The 50 worst rock/pop lyrics: The complete list
Well, here we are, at the end of the road of lyrical idiocy. As our countdown to crappiness finally culminates, we've trained our eye on some of the greatest lyricists in rock, who, during select moments, greatly disappointed us with their valueless verse. These lyrics are all bad on their own terms, but they're made even worse when you consider who wrote them. Continue on for the complete list of the fifty worst rock/pop lyrics of all time.
50. Cher - "Believe"
"Do you believe in life after love/I can feel something inside me say/I really don't think you're strong enough"
It often sounds as if the producer Mark Taylor did everything he could to chop and distort the words of this song. Unfortunately, they still come in as clear today as they did when this song was first released in the late '90s -- and they're just as unpleasantly infectious.
49. Steve Miller Band - "The Joker"
"Some people call me the space cowboy, yeah/Some call me the gangster of love/Some people call me Maurice/'Cause I speak of the pompitous of love"
"The Joker" has always been a jukebox favorite of piss-drunk meatheads who believe they're charming enough to approach strangers. Which is appropriate, because the songwriter also seems to believe he's Oscar Wilde, yet he writes the lyrical equivalent of a soiled beer mat.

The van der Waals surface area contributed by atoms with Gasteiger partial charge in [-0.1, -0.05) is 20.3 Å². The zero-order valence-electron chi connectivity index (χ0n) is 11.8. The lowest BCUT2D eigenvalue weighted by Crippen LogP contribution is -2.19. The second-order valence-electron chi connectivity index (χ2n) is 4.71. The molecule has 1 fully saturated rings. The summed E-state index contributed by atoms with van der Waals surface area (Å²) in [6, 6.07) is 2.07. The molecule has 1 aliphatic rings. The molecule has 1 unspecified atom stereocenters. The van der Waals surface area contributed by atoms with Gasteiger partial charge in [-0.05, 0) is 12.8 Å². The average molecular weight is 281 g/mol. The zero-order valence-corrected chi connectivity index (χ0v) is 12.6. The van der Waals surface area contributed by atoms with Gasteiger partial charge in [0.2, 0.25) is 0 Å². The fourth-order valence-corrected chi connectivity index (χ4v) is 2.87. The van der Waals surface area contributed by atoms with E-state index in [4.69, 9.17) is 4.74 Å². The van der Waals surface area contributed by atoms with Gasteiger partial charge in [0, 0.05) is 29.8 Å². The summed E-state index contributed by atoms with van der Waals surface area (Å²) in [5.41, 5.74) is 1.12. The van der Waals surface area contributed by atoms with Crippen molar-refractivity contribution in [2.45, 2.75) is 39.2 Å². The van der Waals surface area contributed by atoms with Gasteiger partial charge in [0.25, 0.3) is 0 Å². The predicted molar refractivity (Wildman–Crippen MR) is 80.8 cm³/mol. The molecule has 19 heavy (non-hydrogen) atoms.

48. The New Seekers - "I'd Like to Teach the World to Sing"
"I'd like to build the world a home/And furnish it with love/Grow apple trees and honey bees/And snow-white turtle doves"
Begins as a Coca-Cola ad, becomes a twelve-million-selling single, finishes as a lesson to marketing students about how not to be a jackass while trying to appropriate youth culture.
47. Puddle of Mudd - "Control"
"I love the way you look at me/I love the way you smack my ass/I love the dirty things you do/I have control of you"
How much control can you have while someone is smacking your ass and doing dirty things to you?
46.Oasis - "D'You Know What I Mean"
"All my people right here, right now/D'you know what I mean? (yeah, yeah)"
There is no greater illustration of Noel Gallagher's 1997 demise as a songwriter than his inability to finish this sentence.